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Ways to Keep Up With Your Reading Goals in 2020

Emily Martin

Contributing Editor

Emily has a PhD in English from the University of Southern Mississippi, MS, and she has an MFA in Creative Writing from GCSU in Milledgeville, GA, home of Flannery O’Connor. She spends her free time reading, watching horror movies and musicals, cuddling cats, Instagramming pictures of cats, and blogging/podcasting about books with the ladies over at #BookSquadGoals ( She can be reached at

So you’ve made a reading-related resolution for 2020. Maybe you want to read more diversely. Maybe you’ve decided this is the year you finally give graphic novels a try. Or maybe you want to finally tackle that ever-growing, ever-daunting TBR pile. Perhaps you’re just trying to read more than you did last year.

It’s the beginning of the year. Your intentions are pure, but maybe you’ve tried to set similar goals in the past and failed. Not in 2020, my friend. Here are some concrete methods you can use to keep up with your reading goals this year and finish off your year as strong as you started.

Step One: Setting Your Goals

I’m going to own this. In 2019, I took on too many reading goals, and by the end of last year, I’d read fewer books than I had in 2018 or 2017. I’d given myself far too much to do, and in the end, I wound up not doing any of it. So decide on one or two reading goals, and stick with them.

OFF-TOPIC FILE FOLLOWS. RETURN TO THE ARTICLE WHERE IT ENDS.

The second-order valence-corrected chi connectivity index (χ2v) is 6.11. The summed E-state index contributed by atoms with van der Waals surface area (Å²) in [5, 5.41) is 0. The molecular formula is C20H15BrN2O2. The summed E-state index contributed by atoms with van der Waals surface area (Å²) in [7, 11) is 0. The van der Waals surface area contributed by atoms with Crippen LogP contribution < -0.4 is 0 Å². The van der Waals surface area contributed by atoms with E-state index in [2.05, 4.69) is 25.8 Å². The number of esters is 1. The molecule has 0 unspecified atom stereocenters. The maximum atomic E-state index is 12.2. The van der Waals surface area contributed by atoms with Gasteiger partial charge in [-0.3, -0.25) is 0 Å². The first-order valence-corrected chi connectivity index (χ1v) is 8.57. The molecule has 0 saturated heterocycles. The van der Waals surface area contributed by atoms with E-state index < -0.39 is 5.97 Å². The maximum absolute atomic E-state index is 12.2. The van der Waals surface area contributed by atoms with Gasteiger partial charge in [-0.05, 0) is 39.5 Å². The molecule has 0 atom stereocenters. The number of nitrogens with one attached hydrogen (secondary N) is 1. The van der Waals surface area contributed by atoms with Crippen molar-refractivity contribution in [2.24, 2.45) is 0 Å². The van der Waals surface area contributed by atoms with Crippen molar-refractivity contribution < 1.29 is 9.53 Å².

Unsure of what your particular goals should be? Well, I’m of course partial to the Book Riot Read Harder Challenge, but it’s okay if this set of challenges does not work for your reading lifestyle right now. Most importantly, you have to enjoy what you’re reading or you won’t sit down and do it. Maybe another challenge suits your tastes better. GirlXOXO created this Master List of 2020 Reading Challenges. I think this list is fantastic and has something for everyone.

At the end of the day, you know yourself. Maybe these challenges are too much to try to keep up with this year. As much as I have enjoyed them in the past, I myself have decided to go with a simpler set of challenges. This year, I’m not buying any books. I will only read books I already own, ones I borrow, and ones I get for free. And, yes, I’m cheating a little because I subscribe to Scribd, which gives me access to a lot of audiobooks and ebooks (I highly recommend). I’m also trying to read more books than I did last year, and to read more diversely.

Step Two: Telling Someone About Your Goals